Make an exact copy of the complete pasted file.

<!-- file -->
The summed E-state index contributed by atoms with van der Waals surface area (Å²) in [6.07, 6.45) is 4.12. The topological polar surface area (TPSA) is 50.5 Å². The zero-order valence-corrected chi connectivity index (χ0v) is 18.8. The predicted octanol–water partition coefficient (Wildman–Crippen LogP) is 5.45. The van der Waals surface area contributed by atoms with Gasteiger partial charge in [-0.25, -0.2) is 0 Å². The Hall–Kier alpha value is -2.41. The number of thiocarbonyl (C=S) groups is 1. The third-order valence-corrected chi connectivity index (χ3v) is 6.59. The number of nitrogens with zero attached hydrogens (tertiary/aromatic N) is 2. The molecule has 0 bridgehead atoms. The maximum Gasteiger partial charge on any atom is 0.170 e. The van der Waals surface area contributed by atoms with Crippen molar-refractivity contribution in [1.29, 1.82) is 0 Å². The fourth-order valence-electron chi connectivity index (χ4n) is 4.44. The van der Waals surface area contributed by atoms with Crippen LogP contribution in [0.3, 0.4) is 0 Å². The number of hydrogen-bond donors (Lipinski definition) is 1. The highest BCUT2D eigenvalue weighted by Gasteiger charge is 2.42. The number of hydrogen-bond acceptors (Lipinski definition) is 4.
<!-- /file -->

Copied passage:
The summed E-state index contributed by atoms with van der Waals surface area (Å²) in [6.07, 6.45) is 4.12. The topological polar surface area (TPSA) is 50.5 Å². The zero-order valence-corrected chi connectivity index (χ0v) is 18.8. The predicted octanol–water partition coefficient (Wildman–Crippen LogP) is 5.45. The van der Waals surface area contributed by atoms with Gasteiger partial charge in [-0.25, -0.2) is 0 Å². The Hall–Kier alpha value is -2.41. The number of thiocarbonyl (C=S) groups is 1. The third-order valence-corrected chi connectivity index (χ3v) is 6.59. The number of nitrogens with zero attached hydrogens (tertiary/aromatic N) is 2. The molecule has 0 bridgehead atoms. The maximum Gasteiger partial charge on any atom is 0.170 e. The van der Waals surface area contributed by atoms with Crippen molar-refractivity contribution in [1.29, 1.82) is 0 Å². The fourth-order valence-electron chi connectivity index (χ4n) is 4.44. The van der Waals surface area contributed by atoms with Crippen LogP contribution in [0.3, 0.4) is 0 Å². The number of hydrogen-bond donors (Lipinski definition) is 1. The highest BCUT2D eigenvalue weighted by Gasteiger charge is 2.42. The number of hydrogen-bond acceptors (Lipinski definition) is 4.